specifically, why do the 'other' DVRs come up short compared to TiVo?

Discussion in 'TiVo Coffee House - TiVo Discussion' started by bxd20, Oct 23, 2008.

  1. bxd20

    bxd20 New Member

    Jun 27, 2007


    Other DVRs in general don't?? Wow - that's a big one, I use FFWD a lot and it would stink to have to hit play and then use the 5 second skip back (assuming other DVRs even have that feature - another one i use a lot).

    Thanks for all the comments guys/gals!!
  2. jtown

    jtown New Member

    Sep 26, 2002
    For me, capacity was the item that sealed the deal and got me to spend $600+200+400 for my S3 vs. $15/month for the cable company's DVR. $600 for the S3, $200 to transfer lifetime, $400 for the first 1tb drive.

    The cable company's Motorola DVR had a 120 gig drive but, despite having USB/eSATA/firewire/network expansion potential, there was no existing way to add capacity and no plans to offer expansion in the near future. I would have put up with the crappy interface and the unreliability of the cable company's DVR to avoid spending so much money but, even for casual use, the 120 gig drive couldn't cut it for HD. 1 football game and a couple movies and it's full.

    Right out of the box, the S3 had double the capacity of the cable company's DVR. Then I put in a 1tb drive and had over 8x the capacity. Now I have over 16x the capacity and a library of over 100 1080i HD movies recorded off HBO/SHO/UHD/HDNet/etc. stored on the tivo and at least as many archived on my PC. Some stuff, like the Star Wars movies, isn't available in HD from any other source. I can set up to record the 5 sunday/monday NFL games and watch them at my leisure throughout the week without worrying about running out of space.

    For me, it's all about the space.
  3. ScottUrman

    ScottUrman Member

    Dec 21, 2004
    Bay Area, CA
    Don't forget the ability to download shows from the internet through Amazon, YouTube, TivoCasts, and more coming...
  4. jkalnin

    jkalnin Baad Spellor

    Jan 8, 2003
    Warrington, PA
    Plus the odd features like the ability to transfer VHS recordings to the Tivo, then move the content to a PC to burn to DVD. So the Tivo is a VHS->DVD converter in a way.

    To expand on a feature that may not be clear to non-tech folks: you can take video content from your PC and transfer it to your Tivo. So, if you download movies or transfer them from something like a video camera, you can move these from your PC to your Tivo for a better viewing experience (TV vs Monitor).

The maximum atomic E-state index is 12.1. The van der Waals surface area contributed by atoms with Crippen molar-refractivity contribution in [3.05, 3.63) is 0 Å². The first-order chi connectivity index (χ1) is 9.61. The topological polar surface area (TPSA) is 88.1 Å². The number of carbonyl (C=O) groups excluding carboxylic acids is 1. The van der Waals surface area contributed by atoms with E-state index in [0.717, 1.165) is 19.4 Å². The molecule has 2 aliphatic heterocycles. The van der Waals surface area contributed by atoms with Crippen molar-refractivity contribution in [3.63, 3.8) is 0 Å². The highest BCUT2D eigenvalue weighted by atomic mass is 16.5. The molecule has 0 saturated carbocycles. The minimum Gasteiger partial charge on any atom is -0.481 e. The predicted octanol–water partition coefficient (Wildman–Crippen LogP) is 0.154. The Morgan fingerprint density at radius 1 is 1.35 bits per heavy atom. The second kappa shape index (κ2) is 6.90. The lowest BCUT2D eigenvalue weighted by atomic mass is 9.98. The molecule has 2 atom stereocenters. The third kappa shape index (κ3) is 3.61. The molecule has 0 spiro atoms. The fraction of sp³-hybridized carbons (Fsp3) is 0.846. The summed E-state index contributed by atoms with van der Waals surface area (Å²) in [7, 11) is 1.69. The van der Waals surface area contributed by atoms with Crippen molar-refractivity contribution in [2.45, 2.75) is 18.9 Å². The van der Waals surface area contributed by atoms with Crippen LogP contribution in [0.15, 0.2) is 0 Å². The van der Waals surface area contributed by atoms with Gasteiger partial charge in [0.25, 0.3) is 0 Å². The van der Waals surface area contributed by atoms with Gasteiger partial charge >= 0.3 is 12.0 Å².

The Tivo evolves. There are enhancements in the OS all the time adding new features and functions.

    Tivo hardware is DEPENDABLE! I can assure you that a Tivo box will outlast almost any DVR on the market.

    Nobody is wow'd when they come in and see a DVR sitting next to your TV, but when they see a Tivo people are generally impressed and/or curious. This isn't a feature, its just a fact if you like being a show-off of sorts.
  5. mattack

    mattack Well-Known Member

    Apr 9, 2001


    That's not really fair to call that a 'feature', since presumably you're just using the A/V inputs and setting a manual recording (which will end up titled with whatever TV show was on at the time).

    I think the actual Tivo/DVD recorder combinations did allow this, though. (With the intention of burning home videos from a camera, IIRC.) (Though unfortunately you can't edit recordings on them or even burn transferred recordings, which is why I bought a non-Tivo hard drive/DVD recorder to use _along_ with my Tivos. I would still far prefer having the reliability of a Tivo/DVD[or blu-ray recordable] recorder combination, with those two features added.)
  6. jkalnin

    jkalnin Baad Spellor

    Jan 8, 2003
    Warrington, PA
    I used my Tivo to transfer a VHS tape to DVD, so it is a feature in my book. The info is missing, but the DVD player wouldn't do anything with it anyway. You can edit the file with VideoRedo before burning it to DVD.

    End of the day, you can do this with a Tivo and you can't with a generic DVR, which is what the OP was all about.

    OK, you can do manual recording from the A/V input to create digital files from analog sources. ;)
  7. wtherrell

    wtherrell Active Member

    Dec 23, 2004
    Recently had a 3rd party repair rep in to switch out both of my cable boxes. When she brought up the subject of the TWC DVR she asked me what was so good about TIVO. She had the TWC DVR. I demonstrated TIVO suggestions and TIVO wishlist search by Actor and Director. She was blown away. "I've got to get one of these", was her next comment. ;)
  8. DancnDude

    DancnDude Thrice as nice TCF Club

    Feb 7, 2001
    Madison, WI
    I think #1 is reliability. My parents' u-verse box keeps forgetting their settings...for some reason it keeps setting them back to SD instead of 720p every few weeks. It's also happened at least once where the box just completely lost all the scheduled shows and my mom needed to set up everything again from scratch. I think something is happening when they send "updates" to the box that causes loss, but I don't know for sure.
  9. reh523

    reh523 New Member

    Feb 27, 2006
    Phoenix, AZ
    Dish has a great product hard to beat for the price. You will not hear that a lot here though. So why do I have HR-21 simple NFLST I think most the people on this forum care a lot about the delivery of the content. I care more about the content. In my case it is Football!

    But the Dish with the dual room through one box is nice....
  10. eric_n_dfw

    eric_n_dfw Member

    Jul 15, 2003
    Roanoke, TX
    From my experience, UVerse does not but Dish VIP 722 does.
  11. eric_n_dfw

    eric_n_dfw Member

    Jul 15, 2003
    Roanoke, TX